The Reform has also provided for procedures enabling the "certification" of the new flexible contractual forms illustrated above. According to the legislator's intentions, the "certification" of employment contracts should clearly and correctly qualify the employment relationships, in relation to the distinction between independent and subordinate employment, between the content of staff supply and the contract concerning the supply of other services, and amongst similar contractual typologies (job on call, job sharing, part-time). The aim of such "certification" is to reduce disputes over the qualification of the employment relationships. In other words, the commencement of a certification procedure should provide prior qualification of a contract, so as to reduce the risk that its legal nature be later challenged before the Court.

Frankly, these objectives appear to be extremely ambitious, and therefore there are serious reservations as to whether they can actually be achieved or not. The procedure for the certification is a voluntary procedure, subsequent to a joint request filed by the parties to the contract subject to certification. Specific certification bodies shall define individual requests in accordance with good practice principles as expressly set forth in specific decrees to be issued by the Ministry of Labour. The bodies qualified for the certification shall be the Provincial Labour Offices, the Provinces, the Universities and other national or territorially-competent bilateral entities. The parties may obtain from the certification bodies a qualification of the contractual regulation which will be effective vis-à-vis the parties themselves and third parties ( i.e., national social security and insurance institutes). However, the main limit of such procedure is that both the parties to the contract and third parties can initiate legal proceedings in the event of a wrong qualification or in the case of differences between the certification and the next development of the relationship.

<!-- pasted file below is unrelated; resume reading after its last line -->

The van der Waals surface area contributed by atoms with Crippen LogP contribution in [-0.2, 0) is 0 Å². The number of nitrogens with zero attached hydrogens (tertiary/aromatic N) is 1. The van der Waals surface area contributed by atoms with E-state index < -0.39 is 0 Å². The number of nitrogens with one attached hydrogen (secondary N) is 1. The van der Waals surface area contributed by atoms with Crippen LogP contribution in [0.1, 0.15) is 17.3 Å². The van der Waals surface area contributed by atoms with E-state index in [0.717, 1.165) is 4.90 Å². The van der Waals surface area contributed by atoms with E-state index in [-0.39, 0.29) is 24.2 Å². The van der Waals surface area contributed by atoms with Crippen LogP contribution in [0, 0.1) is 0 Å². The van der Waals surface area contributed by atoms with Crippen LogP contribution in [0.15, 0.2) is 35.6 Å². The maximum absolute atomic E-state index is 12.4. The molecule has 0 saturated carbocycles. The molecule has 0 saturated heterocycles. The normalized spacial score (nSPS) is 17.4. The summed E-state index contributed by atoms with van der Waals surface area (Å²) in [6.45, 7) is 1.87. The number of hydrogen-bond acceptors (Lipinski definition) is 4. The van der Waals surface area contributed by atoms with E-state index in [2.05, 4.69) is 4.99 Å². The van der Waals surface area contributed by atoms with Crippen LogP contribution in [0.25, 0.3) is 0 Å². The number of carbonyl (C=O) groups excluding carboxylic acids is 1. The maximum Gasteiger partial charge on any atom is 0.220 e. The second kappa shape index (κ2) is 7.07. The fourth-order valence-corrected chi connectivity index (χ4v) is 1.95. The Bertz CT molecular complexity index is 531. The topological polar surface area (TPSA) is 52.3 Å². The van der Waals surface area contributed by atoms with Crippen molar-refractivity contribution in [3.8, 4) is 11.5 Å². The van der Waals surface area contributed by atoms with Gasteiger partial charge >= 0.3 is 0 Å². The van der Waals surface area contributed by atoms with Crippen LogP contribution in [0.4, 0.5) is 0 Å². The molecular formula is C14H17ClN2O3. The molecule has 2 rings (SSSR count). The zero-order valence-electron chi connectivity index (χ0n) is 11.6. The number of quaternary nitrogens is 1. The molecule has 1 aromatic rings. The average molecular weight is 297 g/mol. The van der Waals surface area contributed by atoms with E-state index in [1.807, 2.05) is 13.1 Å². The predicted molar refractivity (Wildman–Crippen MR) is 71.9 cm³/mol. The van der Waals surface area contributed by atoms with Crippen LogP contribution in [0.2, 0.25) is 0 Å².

The Reform also provides for important innovations in terms of training employment contracts, which can now be distinguished in two types. Apprenticeship contracts (commonly called "contratti di apprendistato") can be divided into: apprenticeship fulfilling educational and training rights and duties; apprenticeship aimed at attaining a professional qualification through training at work and technical and professional learning; and apprenticeship aimed at acquiring a diploma or for higher level training routes.